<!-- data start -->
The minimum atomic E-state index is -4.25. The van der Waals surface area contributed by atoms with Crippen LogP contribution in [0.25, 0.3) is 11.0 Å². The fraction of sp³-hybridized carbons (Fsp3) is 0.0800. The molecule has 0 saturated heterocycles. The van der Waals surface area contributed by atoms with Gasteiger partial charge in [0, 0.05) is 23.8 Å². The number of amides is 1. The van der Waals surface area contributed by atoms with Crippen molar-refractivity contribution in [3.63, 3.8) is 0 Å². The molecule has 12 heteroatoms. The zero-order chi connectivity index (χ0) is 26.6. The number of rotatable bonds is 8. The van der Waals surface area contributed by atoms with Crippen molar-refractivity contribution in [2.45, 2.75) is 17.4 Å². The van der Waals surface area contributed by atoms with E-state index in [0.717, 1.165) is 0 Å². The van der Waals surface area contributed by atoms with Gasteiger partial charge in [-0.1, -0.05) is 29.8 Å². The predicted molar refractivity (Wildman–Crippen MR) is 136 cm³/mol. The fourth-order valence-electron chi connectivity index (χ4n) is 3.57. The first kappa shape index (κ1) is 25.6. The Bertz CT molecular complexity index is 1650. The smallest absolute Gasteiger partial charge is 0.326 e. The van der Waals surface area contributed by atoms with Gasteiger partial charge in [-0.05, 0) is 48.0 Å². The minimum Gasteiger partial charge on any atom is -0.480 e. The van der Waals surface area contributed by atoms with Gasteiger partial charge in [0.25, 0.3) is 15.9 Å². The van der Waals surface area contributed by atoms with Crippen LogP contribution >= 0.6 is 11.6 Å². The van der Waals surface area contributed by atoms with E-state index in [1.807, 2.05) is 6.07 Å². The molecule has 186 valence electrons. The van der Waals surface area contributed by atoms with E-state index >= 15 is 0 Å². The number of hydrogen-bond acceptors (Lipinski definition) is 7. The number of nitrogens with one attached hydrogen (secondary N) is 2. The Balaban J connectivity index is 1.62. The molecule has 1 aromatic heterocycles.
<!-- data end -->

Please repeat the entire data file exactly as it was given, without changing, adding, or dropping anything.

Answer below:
The minimum atomic E-state index is -4.25. The van der Waals surface area contributed by atoms with Crippen LogP contribution in [0.25, 0.3) is 11.0 Å². The fraction of sp³-hybridized carbons (Fsp3) is 0.0800. The molecule has 0 saturated heterocycles. The van der Waals surface area contributed by atoms with Gasteiger partial charge in [0, 0.05) is 23.8 Å². The number of amides is 1. The van der Waals surface area contributed by atoms with Crippen molar-refractivity contribution in [3.63, 3.8) is 0 Å². The molecule has 12 heteroatoms. The zero-order chi connectivity index (χ0) is 26.6. The number of rotatable bonds is 8. The van der Waals surface area contributed by atoms with Crippen molar-refractivity contribution in [2.45, 2.75) is 17.4 Å². The van der Waals surface area contributed by atoms with E-state index in [0.717, 1.165) is 0 Å². The van der Waals surface area contributed by atoms with Gasteiger partial charge in [-0.1, -0.05) is 29.8 Å². The predicted molar refractivity (Wildman–Crippen MR) is 136 cm³/mol. The fourth-order valence-electron chi connectivity index (χ4n) is 3.57. The first kappa shape index (κ1) is 25.6. The Bertz CT molecular complexity index is 1650. The smallest absolute Gasteiger partial charge is 0.326 e. The van der Waals surface area contributed by atoms with Gasteiger partial charge in [-0.05, 0) is 48.0 Å². The minimum Gasteiger partial charge on any atom is -0.480 e. The van der Waals surface area contributed by atoms with Gasteiger partial charge in [0.25, 0.3) is 15.9 Å². The van der Waals surface area contributed by atoms with Crippen LogP contribution >= 0.6 is 11.6 Å². The van der Waals surface area contributed by atoms with E-state index in [1.807, 2.05) is 6.07 Å². The molecule has 186 valence electrons. The van der Waals surface area contributed by atoms with E-state index >= 15 is 0 Å². The number of hydrogen-bond acceptors (Lipinski definition) is 7. The number of nitrogens with one attached hydrogen (secondary N) is 2. The Balaban J connectivity index is 1.62. The molecule has 1 aromatic heterocycles.